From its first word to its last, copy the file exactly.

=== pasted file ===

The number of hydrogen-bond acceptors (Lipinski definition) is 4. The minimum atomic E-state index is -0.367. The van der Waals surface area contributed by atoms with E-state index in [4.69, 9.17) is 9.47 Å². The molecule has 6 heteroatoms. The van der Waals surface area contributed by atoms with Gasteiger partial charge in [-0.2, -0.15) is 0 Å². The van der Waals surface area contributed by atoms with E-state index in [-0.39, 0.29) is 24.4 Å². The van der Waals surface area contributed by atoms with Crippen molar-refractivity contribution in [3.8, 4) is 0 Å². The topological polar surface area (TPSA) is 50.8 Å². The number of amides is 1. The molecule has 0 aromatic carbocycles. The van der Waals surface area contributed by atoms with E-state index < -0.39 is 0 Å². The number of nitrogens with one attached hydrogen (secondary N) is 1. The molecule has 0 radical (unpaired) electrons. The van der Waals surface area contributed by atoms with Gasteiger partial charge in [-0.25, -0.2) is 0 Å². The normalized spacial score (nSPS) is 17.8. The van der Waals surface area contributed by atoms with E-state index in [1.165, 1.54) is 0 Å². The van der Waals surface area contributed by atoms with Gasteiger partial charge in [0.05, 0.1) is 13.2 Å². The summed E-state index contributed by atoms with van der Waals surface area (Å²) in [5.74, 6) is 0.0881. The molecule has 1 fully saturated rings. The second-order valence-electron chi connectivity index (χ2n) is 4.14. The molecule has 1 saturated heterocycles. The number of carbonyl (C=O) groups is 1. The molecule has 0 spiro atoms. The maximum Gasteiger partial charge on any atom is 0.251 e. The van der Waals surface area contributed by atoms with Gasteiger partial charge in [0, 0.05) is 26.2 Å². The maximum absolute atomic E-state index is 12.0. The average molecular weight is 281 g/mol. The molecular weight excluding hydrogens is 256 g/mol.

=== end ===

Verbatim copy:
The number of hydrogen-bond acceptors (Lipinski definition) is 4. The minimum atomic E-state index is -0.367. The van der Waals surface area contributed by atoms with E-state index in [4.69, 9.17) is 9.47 Å². The molecule has 6 heteroatoms. The van der Waals surface area contributed by atoms with Gasteiger partial charge in [-0.2, -0.15) is 0 Å². The van der Waals surface area contributed by atoms with E-state index in [-0.39, 0.29) is 24.4 Å². The van der Waals surface area contributed by atoms with Crippen molar-refractivity contribution in [3.8, 4) is 0 Å². The topological polar surface area (TPSA) is 50.8 Å². The number of amides is 1. The molecule has 0 aromatic carbocycles. The van der Waals surface area contributed by atoms with E-state index < -0.39 is 0 Å². The number of nitrogens with one attached hydrogen (secondary N) is 1. The molecule has 0 radical (unpaired) electrons. The van der Waals surface area contributed by atoms with Gasteiger partial charge in [-0.25, -0.2) is 0 Å². The normalized spacial score (nSPS) is 17.8. The van der Waals surface area contributed by atoms with E-state index in [1.165, 1.54) is 0 Å². The van der Waals surface area contributed by atoms with Gasteiger partial charge in [0.05, 0.1) is 13.2 Å². The summed E-state index contributed by atoms with van der Waals surface area (Å²) in [5.74, 6) is 0.0881. The molecule has 1 fully saturated rings. The second-order valence-electron chi connectivity index (χ2n) is 4.14. The molecule has 1 saturated heterocycles. The number of carbonyl (C=O) groups is 1. The molecule has 0 spiro atoms. The maximum Gasteiger partial charge on any atom is 0.251 e. The van der Waals surface area contributed by atoms with Gasteiger partial charge in [0, 0.05) is 26.2 Å². The maximum absolute atomic E-state index is 12.0. The average molecular weight is 281 g/mol. The molecular weight excluding hydrogens is 256 g/mol.